Globally, it is estimated that 70% of all health care is provided by traditional, nonconventional medicine.8 The World Health Organization (WHO) Traditional Medicine Fact Sheet states ''countries in Africa, Asia and Latin America use traditional medicine to help meet some of their primary health care needs. In Africa, up to 80% of the population still relies on traditional medicine for primary health care.''9 One of the most commonly used forms of traditional medicine worldwide is botanical medicine.

Surveys indicate that as many as 50% (or more) of all Americans acknowledge using CAM therapies.10-13 The actual rate of use is likely higher than reported in the United States, suggested by the fact that as many as 50% of patients do not report CAM use to their conventional doctors.8,14 Surveys typically exclude non-Englishspeaking respondents, thereby eliminating from the statistical pool those demographic pockets of Americans whose use may be even higher that in the average popu-lation;for example, large numbers of Hispanic Americans in certain locales regularly use herbs and spiritual healing practices.7

David Eisenberg's seminal surveys on CAM use by Americans, conducted between 1990 and 1997, revealed a 45% increase in the use of CAM therapies during that period with estimated out-of-pocket expenses of up to $27 billion in 1997—up from $14 billion in 1990.7 American patients' visits to CAM practitioners have been estimated at $600 million per year, exceeding the sum of all visits to primary care physicians.3,5-8,14'15 Because these visits are mostly out of pocket, fewer individuals might currently use CAM therapies than if they were fully reimbursed by insurance or deductibles were lower. It is likely that there will be a significant increase in CAM use as more coverage is available from insurance companies, and as greater numbers of conventional practitioners integrate their practices to include a broader range of therapies or increase their number of referrals to a wider range of complementary therapists, such as acupuncturists, naturopathic physicians, and herbalists.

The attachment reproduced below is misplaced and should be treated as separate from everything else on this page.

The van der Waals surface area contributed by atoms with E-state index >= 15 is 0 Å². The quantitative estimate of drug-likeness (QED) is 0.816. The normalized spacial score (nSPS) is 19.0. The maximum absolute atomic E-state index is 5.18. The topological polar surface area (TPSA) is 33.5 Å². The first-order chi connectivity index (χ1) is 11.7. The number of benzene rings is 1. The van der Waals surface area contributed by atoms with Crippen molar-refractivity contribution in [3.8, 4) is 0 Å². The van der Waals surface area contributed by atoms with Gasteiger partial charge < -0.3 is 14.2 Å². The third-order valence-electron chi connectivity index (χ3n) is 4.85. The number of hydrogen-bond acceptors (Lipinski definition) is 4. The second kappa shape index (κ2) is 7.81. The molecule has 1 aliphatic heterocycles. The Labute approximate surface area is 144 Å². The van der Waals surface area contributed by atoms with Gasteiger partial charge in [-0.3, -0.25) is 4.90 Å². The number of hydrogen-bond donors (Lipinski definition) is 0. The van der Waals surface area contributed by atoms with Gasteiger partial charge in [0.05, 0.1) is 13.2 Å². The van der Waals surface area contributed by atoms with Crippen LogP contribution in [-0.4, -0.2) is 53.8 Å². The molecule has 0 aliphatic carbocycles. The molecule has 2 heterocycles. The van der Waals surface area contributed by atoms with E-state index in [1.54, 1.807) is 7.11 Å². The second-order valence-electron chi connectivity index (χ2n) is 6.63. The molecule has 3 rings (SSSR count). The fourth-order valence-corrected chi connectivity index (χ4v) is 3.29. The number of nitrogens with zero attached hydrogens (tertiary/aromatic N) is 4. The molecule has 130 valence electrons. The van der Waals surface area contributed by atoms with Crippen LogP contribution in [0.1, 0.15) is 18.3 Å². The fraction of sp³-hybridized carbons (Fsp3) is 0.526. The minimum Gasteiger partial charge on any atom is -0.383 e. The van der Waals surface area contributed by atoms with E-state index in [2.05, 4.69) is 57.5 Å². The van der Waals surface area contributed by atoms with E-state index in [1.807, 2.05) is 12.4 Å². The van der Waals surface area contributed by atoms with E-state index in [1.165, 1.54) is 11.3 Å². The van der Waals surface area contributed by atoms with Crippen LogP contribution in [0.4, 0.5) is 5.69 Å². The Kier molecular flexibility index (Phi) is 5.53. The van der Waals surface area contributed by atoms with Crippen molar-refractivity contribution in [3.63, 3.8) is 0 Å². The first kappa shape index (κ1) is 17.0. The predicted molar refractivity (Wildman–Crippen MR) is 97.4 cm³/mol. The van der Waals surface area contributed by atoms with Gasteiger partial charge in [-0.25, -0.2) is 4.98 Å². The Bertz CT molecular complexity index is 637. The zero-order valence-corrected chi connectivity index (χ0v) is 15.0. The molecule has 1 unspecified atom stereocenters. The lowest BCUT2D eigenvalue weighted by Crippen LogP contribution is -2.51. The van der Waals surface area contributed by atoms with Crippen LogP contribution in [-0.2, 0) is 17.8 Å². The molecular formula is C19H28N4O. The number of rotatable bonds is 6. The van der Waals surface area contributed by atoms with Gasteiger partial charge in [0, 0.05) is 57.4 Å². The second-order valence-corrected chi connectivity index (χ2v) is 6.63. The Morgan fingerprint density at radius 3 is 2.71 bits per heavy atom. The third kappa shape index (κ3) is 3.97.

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  • Category: Women's diseases